Pavel Buchnevich
ESNY Graphic, AP Photo

The New York Rangers find themselves in an interesting situation when it comes what to do with Pavel Buchnevich and a potential new contract. 

Dom Renna

After two relatively disappointing seasons with the New York Rangers, Pavel Buchnevich finally put it together in his third full NHL season.

The timing of it could not have more perfectly considering how the Blueshirts employed a new coach in David Quinn who’s known to get the most out of younger players, and Buchnevich was entering the final year of his entry-level deal. It all made for 2018-19 to be a make or break year for the 24-year-old Russian forward, and after a tough start, he definitely opened some eyes around RangersTown.

Now that the big question of whether or not Buchnevich can handle being a top-six player in the NHL is out of the way, the Rangers and Buchnevich now find themselves in negotiations for his next contract. The Rangers find themselves in a tricky situation because there are really only two options when it comes what to do with Buchnevich. New York could make a long-term commitment based on what they saw last year and the hopes of even more improvement or they could do the basic bridge deal like they’ve done with so many others in the past.

The Rangers have a history with players coming off entry-level deals by signing bridge deals as their next contract before giving them a long-term commitment. They did it with Derek Stepan signing him to a two-year deal that paid him $6.15 million over two years before signing a six-year extension at the start of the 2015-16 season. Chris Kreider signed a two-year deal worth $4.95 million over two seasons prior to his four-year deal in July 2016.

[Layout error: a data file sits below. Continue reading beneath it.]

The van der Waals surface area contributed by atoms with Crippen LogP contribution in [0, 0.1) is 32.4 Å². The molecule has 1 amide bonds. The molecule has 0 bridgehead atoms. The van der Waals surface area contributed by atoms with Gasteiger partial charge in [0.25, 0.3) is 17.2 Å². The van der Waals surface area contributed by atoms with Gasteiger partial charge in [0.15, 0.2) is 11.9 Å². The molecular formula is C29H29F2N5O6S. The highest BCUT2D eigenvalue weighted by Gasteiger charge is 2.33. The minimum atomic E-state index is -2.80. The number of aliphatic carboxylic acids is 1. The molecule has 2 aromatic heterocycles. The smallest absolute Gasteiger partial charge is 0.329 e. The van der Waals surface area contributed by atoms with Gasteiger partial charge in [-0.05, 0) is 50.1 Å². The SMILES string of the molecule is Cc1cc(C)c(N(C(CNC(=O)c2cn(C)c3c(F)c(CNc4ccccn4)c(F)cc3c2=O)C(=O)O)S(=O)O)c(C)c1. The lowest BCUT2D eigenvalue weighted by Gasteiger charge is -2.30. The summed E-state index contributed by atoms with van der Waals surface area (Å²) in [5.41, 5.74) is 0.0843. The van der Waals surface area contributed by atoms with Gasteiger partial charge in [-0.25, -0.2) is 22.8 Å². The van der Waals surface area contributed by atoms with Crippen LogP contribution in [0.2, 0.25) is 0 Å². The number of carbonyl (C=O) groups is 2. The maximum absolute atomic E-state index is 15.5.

A bridge deal might be the best option for the Rangers and Buchnevich since it allows the Rangers to have more flexibility when it comes to making other moves to improve their roster. It also allows the Rangers to take a longer look at what they have with Buchnevich considering he still has to prove last year was not just a fluke season. The use of this type of deal is honestly the best of both worlds for the Rangers. It also creates some flexibility moving forward.

Should they sign Buchnevich to a bridge deal, the Blueshirts’ will have the contracts of Kevin Shattenkirk, Marc Staal, Brendan Smith and Henrik Lundqvist off the books. Those four players combine to make $25.2 million in cap space if the Rangers chose to keep them on the roster until the end of their deals. If they wait it out and Buchnevich proves he is the player they think he can be, there will be plenty of dough to spread around in order to keep him a Ranger long-term.

Ideally, New York should stay away from making the same mistake they made with Brady Skjei at the end of the 2017-18 season. Remember, they rewarded Skjei for a subpar season with a six-year $31.5 million deal and he did struggle to start the year on Broadway. While Skjei was able to rebound and salvage his 2018-19 campaign, you can’t help but wonder if they rushed a long-term deal with a player who has shown inconsistency over the last two years.

New York Rangers

Buchnevich still has moments where he’s hesitant to shoot the puck, which was the biggest difference for him in his game during his hot streak. He still is unreliable defensively and needs to improve his toughness along the boards in battles for the puck. Arguably, he’s further away in his development than Skjei was which makes the idea of giving him a long-term contract even more confusing.

Going with the long-term route really should not even be considered as an option for general manager Jeff Gorton; there are just too many question marks still surrounding his game. They jumped the gun with Skjei, and while it looks like he’s proving them right, you can’t keep making long-term decisions based on limited sample sizes.

The New York Rangers are at a very important time in their franchise with a chance to accelerate their rebuilding process. They cannot afford to make a wrong bet on a player and must go the safe route when it comes to dealing with their players at the end of the entry-level contracts.

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